But he’s not going to sell to you. Because although guys who stand on the street and sell drugs aren’t particularly smart, they’re also not out and out stupid. If they were, they’d be in jail already, not standing out here talking to you. It’s a survival of the least stupid kind of thing.
He’s not going to sell to you for two reasons: he doesn’t know you and you don’t look like a junkie. So now you have to convince him that you’re not a cop (good luck) and that you’re not a junkie, true, but you really want to buy some heroin, presumably because you want to become a junkie. The shear outlandishness of this second assertion may intrigue a dude like this enough to stick with it for a moment.
Go ahead. Convince him. How exactly are you going to do that? The more earnestly you try, the more you’re going to look like you’re trying to set him up. And the more laid back and cool you are to be about it, the more you’re going to look like a cop.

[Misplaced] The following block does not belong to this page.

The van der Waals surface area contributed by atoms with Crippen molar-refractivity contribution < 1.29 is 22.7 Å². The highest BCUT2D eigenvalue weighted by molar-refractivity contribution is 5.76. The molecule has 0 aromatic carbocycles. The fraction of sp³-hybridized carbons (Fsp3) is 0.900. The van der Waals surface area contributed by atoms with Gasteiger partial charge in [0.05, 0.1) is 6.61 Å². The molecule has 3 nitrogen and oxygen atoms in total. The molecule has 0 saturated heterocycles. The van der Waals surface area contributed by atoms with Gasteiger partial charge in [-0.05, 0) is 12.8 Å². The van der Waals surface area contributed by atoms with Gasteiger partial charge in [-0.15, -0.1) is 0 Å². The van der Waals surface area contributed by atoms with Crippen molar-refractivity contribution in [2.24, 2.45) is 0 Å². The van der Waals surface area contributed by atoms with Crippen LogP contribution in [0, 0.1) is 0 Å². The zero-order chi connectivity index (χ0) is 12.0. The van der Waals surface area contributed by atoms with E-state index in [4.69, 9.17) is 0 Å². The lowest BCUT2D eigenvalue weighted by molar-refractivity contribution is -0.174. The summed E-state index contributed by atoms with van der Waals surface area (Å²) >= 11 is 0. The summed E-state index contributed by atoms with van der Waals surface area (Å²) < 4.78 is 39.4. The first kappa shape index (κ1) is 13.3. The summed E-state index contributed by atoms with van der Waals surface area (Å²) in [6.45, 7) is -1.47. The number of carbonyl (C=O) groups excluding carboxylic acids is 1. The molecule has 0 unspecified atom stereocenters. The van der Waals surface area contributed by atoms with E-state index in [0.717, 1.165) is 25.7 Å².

If this whole enterprise isn’t starting to feel like pushing an uncooperative boulder up a pointless mountain, then there may actually be something wrong with you. But I’m going to give you at least as much benefit of the doubt as this drug dealer is about to give you and see what happens. How much do you want? That depends, you say. How much does it cost?
I haven’t been counting mistakes up to now, but this is a big one. He will not tell you how much it costs. He will tell you what he thinks you might believe. After all, he’s taking a real risk here. You’re as unknown to him as he is to you. So he gives you a stupidly high number. One of the reasons he does this is to find out how much money you actually have on you, in order to gauge his next move. Because the one thing you have to start to understand at this point is that you are playing a game. And it’s a game you are completely unprepared to play. In fact, you have no game. But he does. And of course, he knows it. And he knows that you know it. Still think you’re walking away with heroin?